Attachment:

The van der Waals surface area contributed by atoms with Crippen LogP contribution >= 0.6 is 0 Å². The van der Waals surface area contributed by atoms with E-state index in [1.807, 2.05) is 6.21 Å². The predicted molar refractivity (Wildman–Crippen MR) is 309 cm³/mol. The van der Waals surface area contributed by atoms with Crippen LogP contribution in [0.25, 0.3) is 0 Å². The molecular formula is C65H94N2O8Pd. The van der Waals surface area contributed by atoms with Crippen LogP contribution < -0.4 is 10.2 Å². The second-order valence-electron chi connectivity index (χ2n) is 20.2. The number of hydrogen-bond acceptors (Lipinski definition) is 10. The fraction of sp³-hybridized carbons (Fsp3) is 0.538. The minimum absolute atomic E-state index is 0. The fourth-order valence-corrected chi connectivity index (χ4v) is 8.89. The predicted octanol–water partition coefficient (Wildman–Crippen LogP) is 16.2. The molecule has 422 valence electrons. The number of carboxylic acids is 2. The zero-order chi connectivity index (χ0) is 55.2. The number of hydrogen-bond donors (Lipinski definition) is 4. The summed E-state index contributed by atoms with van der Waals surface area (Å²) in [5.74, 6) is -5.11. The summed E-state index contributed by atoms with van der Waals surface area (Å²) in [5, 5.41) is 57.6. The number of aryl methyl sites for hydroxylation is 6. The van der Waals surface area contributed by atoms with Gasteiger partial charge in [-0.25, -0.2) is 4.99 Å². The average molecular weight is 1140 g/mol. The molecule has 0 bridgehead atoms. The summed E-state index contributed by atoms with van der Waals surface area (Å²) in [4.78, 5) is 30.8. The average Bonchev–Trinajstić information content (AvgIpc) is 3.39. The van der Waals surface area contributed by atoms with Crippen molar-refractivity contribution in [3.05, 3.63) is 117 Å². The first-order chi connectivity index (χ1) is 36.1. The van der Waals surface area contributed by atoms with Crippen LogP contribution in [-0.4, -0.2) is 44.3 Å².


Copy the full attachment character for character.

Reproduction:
The van der Waals surface area contributed by atoms with Crippen LogP contribution >= 0.6 is 0 Å². The van der Waals surface area contributed by atoms with E-state index in [1.807, 2.05) is 6.21 Å². The predicted molar refractivity (Wildman–Crippen MR) is 309 cm³/mol. The van der Waals surface area contributed by atoms with Crippen LogP contribution in [0.25, 0.3) is 0 Å². The molecular formula is C65H94N2O8Pd. The van der Waals surface area contributed by atoms with Crippen LogP contribution < -0.4 is 10.2 Å². The second-order valence-electron chi connectivity index (χ2n) is 20.2. The number of hydrogen-bond acceptors (Lipinski definition) is 10. The fraction of sp³-hybridized carbons (Fsp3) is 0.538. The minimum absolute atomic E-state index is 0. The fourth-order valence-corrected chi connectivity index (χ4v) is 8.89. The predicted octanol–water partition coefficient (Wildman–Crippen LogP) is 16.2. The molecule has 422 valence electrons. The number of carboxylic acids is 2. The zero-order chi connectivity index (χ0) is 55.2. The number of hydrogen-bond donors (Lipinski definition) is 4. The summed E-state index contributed by atoms with van der Waals surface area (Å²) in [5.74, 6) is -5.11. The summed E-state index contributed by atoms with van der Waals surface area (Å²) in [5, 5.41) is 57.6. The number of aryl methyl sites for hydroxylation is 6. The van der Waals surface area contributed by atoms with Gasteiger partial charge in [-0.25, -0.2) is 4.99 Å². The average molecular weight is 1140 g/mol. The molecule has 0 bridgehead atoms. The summed E-state index contributed by atoms with van der Waals surface area (Å²) in [4.78, 5) is 30.8. The average Bonchev–Trinajstić information content (AvgIpc) is 3.39. The van der Waals surface area contributed by atoms with Crippen molar-refractivity contribution in [3.05, 3.63) is 117 Å². The first-order chi connectivity index (χ1) is 36.1. The van der Waals surface area contributed by atoms with Crippen LogP contribution in [-0.4, -0.2) is 44.3 Å².